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Prediction of the Dst index from solar wind parameters by a neural network method

Abstract

Using the Elman-type neural network technique, operational models are constructed that predict the Dst index two hours in advance. The input data consist of real-time solar wind velocity, density, and magnetic field data obtained by the Advanced Composition Explorer (ACE) spacecraft since May 1998 (http://www2.crl.go.jp/uk/uk223/service/nnw/index.html). During the period from February to October 1998, eleven storms occurred with minimum Dst values below -80 nT. For ten of these storms the differences between the predicted minimum Dst and the minimum Dst calculated from ground-based magnetometer data were less than 23%. For the remaining one storm (beginning on 19 October 1998) the difference was 48%. The discrepancy is likely to stem from a imperfect correlation between the solar wind parameters near ACE and those near the earth. While the IMF Bz remains to be the most important parameter, other parameters do have their effects. For instance, Dst appears to be enhanced when the azimuthal direction of IMF is toward the sun. A trapezoid-shaped increase in the solar wind density enhances the main phase Dst by almost 10% compared with the case of no density increase. Velocity effects appear to be stronger than the density effects. Our operational models have, in principle, no limitations in applicability with respect to storm intensity.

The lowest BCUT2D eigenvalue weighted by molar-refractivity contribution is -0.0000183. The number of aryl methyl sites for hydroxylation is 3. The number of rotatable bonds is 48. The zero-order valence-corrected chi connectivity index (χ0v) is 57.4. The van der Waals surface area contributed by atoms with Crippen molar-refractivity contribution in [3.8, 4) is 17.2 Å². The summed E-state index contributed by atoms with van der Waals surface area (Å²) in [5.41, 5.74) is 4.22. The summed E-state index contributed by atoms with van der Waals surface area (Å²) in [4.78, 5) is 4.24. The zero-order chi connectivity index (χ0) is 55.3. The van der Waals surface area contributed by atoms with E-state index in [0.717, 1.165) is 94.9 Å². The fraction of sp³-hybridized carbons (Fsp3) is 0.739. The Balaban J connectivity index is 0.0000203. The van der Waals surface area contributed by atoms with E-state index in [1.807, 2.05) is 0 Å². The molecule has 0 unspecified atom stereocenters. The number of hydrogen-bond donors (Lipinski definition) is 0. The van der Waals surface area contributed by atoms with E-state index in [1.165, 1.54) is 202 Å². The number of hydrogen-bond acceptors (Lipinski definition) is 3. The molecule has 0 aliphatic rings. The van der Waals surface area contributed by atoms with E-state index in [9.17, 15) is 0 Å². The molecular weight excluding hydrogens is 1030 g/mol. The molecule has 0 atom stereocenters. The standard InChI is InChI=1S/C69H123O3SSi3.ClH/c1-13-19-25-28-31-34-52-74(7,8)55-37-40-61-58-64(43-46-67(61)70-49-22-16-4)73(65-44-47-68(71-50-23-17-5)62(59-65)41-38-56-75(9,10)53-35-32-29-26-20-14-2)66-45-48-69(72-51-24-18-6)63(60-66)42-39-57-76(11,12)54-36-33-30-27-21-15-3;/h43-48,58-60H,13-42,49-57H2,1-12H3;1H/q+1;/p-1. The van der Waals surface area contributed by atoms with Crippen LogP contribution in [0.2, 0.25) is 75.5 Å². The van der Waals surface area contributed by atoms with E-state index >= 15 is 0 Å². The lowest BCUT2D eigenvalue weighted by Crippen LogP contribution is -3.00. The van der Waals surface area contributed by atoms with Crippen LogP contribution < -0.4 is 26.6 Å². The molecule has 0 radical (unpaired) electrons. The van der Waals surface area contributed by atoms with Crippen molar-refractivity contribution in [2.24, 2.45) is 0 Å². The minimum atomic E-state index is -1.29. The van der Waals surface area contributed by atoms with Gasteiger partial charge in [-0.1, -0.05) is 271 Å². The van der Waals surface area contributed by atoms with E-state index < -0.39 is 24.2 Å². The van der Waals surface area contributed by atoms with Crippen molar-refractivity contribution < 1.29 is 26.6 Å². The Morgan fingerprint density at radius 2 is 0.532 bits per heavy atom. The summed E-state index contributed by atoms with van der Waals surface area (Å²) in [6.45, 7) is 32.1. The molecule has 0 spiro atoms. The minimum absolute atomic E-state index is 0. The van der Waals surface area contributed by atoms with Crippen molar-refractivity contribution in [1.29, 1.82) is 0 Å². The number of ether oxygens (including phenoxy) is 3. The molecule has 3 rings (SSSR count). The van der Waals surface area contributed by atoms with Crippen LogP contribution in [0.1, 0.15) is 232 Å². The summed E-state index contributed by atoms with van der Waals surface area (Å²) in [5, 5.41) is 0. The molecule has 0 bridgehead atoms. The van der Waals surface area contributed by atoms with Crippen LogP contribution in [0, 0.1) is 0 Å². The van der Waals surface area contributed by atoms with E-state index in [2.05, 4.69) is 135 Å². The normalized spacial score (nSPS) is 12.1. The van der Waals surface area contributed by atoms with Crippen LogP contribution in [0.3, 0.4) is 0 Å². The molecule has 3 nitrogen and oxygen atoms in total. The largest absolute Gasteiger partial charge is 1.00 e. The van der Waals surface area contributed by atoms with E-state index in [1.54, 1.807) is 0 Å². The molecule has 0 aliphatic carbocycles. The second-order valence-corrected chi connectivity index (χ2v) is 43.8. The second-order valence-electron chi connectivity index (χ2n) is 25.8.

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Correspondence to Shigeaki Watanabe.

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Watanabe, S., Sagawa, E., Ohtaka, K. et al. Prediction of the Dst index from solar wind parameters by a neural network method. Earth Planet Sp 54, e1263–e1275 (2002). https://doi.org/10.1186/BF03352454

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  • DOI: https://doi.org/10.1186/BF03352454

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